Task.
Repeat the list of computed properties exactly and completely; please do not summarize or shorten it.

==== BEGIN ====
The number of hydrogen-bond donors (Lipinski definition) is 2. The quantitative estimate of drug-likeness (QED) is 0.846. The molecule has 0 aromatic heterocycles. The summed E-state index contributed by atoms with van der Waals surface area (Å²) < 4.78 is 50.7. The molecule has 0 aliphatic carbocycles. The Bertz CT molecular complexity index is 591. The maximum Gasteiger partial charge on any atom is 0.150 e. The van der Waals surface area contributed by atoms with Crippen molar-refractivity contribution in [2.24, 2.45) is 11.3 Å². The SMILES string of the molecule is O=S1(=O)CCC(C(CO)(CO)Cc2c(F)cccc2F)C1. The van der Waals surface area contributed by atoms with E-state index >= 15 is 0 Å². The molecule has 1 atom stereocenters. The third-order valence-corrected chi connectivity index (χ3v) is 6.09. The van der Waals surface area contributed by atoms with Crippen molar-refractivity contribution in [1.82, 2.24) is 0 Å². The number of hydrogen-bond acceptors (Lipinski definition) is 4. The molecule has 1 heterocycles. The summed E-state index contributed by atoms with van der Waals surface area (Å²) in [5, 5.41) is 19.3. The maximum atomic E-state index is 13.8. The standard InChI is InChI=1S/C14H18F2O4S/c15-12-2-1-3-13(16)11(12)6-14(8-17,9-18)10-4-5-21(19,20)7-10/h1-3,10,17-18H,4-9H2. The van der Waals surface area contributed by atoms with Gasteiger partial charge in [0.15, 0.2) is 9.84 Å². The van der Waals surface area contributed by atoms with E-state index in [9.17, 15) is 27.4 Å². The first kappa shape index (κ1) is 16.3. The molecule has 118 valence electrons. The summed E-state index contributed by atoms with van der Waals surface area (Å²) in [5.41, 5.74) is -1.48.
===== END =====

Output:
The number of hydrogen-bond donors (Lipinski definition) is 2. The quantitative estimate of drug-likeness (QED) is 0.846. The molecule has 0 aromatic heterocycles. The summed E-state index contributed by atoms with van der Waals surface area (Å²) < 4.78 is 50.7. The molecule has 0 aliphatic carbocycles. The Bertz CT molecular complexity index is 591. The maximum Gasteiger partial charge on any atom is 0.150 e. The van der Waals surface area contributed by atoms with Crippen molar-refractivity contribution in [2.24, 2.45) is 11.3 Å². The SMILES string of the molecule is O=S1(=O)CCC(C(CO)(CO)Cc2c(F)cccc2F)C1. The van der Waals surface area contributed by atoms with E-state index >= 15 is 0 Å². The molecule has 1 atom stereocenters. The third-order valence-corrected chi connectivity index (χ3v) is 6.09. The van der Waals surface area contributed by atoms with Crippen molar-refractivity contribution in [1.82, 2.24) is 0 Å². The number of hydrogen-bond acceptors (Lipinski definition) is 4. The molecule has 1 heterocycles. The summed E-state index contributed by atoms with van der Waals surface area (Å²) in [5, 5.41) is 19.3. The maximum atomic E-state index is 13.8. The standard InChI is InChI=1S/C14H18F2O4S/c15-12-2-1-3-13(16)11(12)6-14(8-17,9-18)10-4-5-21(19,20)7-10/h1-3,10,17-18H,4-9H2. The van der Waals surface area contributed by atoms with Gasteiger partial charge in [0.15, 0.2) is 9.84 Å². The van der Waals surface area contributed by atoms with E-state index in [9.17, 15) is 27.4 Å². The first kappa shape index (κ1) is 16.3. The molecule has 118 valence electrons. The summed E-state index contributed by atoms with van der Waals surface area (Å²) in [5.41, 5.74) is -1.48.